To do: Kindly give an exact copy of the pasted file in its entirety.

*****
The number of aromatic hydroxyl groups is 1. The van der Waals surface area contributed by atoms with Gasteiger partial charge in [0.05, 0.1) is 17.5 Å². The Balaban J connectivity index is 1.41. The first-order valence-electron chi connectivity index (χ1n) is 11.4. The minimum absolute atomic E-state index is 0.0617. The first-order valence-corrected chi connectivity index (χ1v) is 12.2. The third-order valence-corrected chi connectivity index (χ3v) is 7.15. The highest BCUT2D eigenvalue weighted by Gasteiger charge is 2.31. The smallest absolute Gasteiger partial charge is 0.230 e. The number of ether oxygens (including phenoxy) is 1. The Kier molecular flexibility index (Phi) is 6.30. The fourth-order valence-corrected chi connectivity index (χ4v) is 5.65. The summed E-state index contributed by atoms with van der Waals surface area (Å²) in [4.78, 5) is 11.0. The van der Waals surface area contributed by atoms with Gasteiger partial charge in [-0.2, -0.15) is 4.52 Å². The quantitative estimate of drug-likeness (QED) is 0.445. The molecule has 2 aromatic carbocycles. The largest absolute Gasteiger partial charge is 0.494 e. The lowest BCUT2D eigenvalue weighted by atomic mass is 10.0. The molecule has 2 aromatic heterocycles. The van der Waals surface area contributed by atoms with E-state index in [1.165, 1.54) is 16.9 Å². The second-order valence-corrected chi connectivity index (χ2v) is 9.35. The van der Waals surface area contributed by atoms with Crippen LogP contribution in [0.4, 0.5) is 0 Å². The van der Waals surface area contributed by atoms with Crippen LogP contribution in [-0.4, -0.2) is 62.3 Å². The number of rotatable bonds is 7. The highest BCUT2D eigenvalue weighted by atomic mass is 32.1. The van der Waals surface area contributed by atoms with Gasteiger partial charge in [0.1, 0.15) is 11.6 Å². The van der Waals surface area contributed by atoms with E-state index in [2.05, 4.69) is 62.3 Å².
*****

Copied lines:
The number of aromatic hydroxyl groups is 1. The van der Waals surface area contributed by atoms with Gasteiger partial charge in [0.05, 0.1) is 17.5 Å². The Balaban J connectivity index is 1.41. The first-order valence-electron chi connectivity index (χ1n) is 11.4. The minimum absolute atomic E-state index is 0.0617. The first-order valence-corrected chi connectivity index (χ1v) is 12.2. The third-order valence-corrected chi connectivity index (χ3v) is 7.15. The highest BCUT2D eigenvalue weighted by Gasteiger charge is 2.31. The smallest absolute Gasteiger partial charge is 0.230 e. The number of ether oxygens (including phenoxy) is 1. The Kier molecular flexibility index (Phi) is 6.30. The fourth-order valence-corrected chi connectivity index (χ4v) is 5.65. The summed E-state index contributed by atoms with van der Waals surface area (Å²) in [4.78, 5) is 11.0. The van der Waals surface area contributed by atoms with Gasteiger partial charge in [-0.2, -0.15) is 4.52 Å². The quantitative estimate of drug-likeness (QED) is 0.445. The molecule has 2 aromatic carbocycles. The largest absolute Gasteiger partial charge is 0.494 e. The lowest BCUT2D eigenvalue weighted by atomic mass is 10.0. The molecule has 2 aromatic heterocycles. The van der Waals surface area contributed by atoms with E-state index in [1.165, 1.54) is 16.9 Å². The second-order valence-corrected chi connectivity index (χ2v) is 9.35. The van der Waals surface area contributed by atoms with Crippen LogP contribution in [0.4, 0.5) is 0 Å². The van der Waals surface area contributed by atoms with Crippen LogP contribution in [-0.4, -0.2) is 62.3 Å². The number of rotatable bonds is 7. The highest BCUT2D eigenvalue weighted by atomic mass is 32.1. The van der Waals surface area contributed by atoms with Gasteiger partial charge in [0.1, 0.15) is 11.6 Å². The van der Waals surface area contributed by atoms with E-state index in [2.05, 4.69) is 62.3 Å².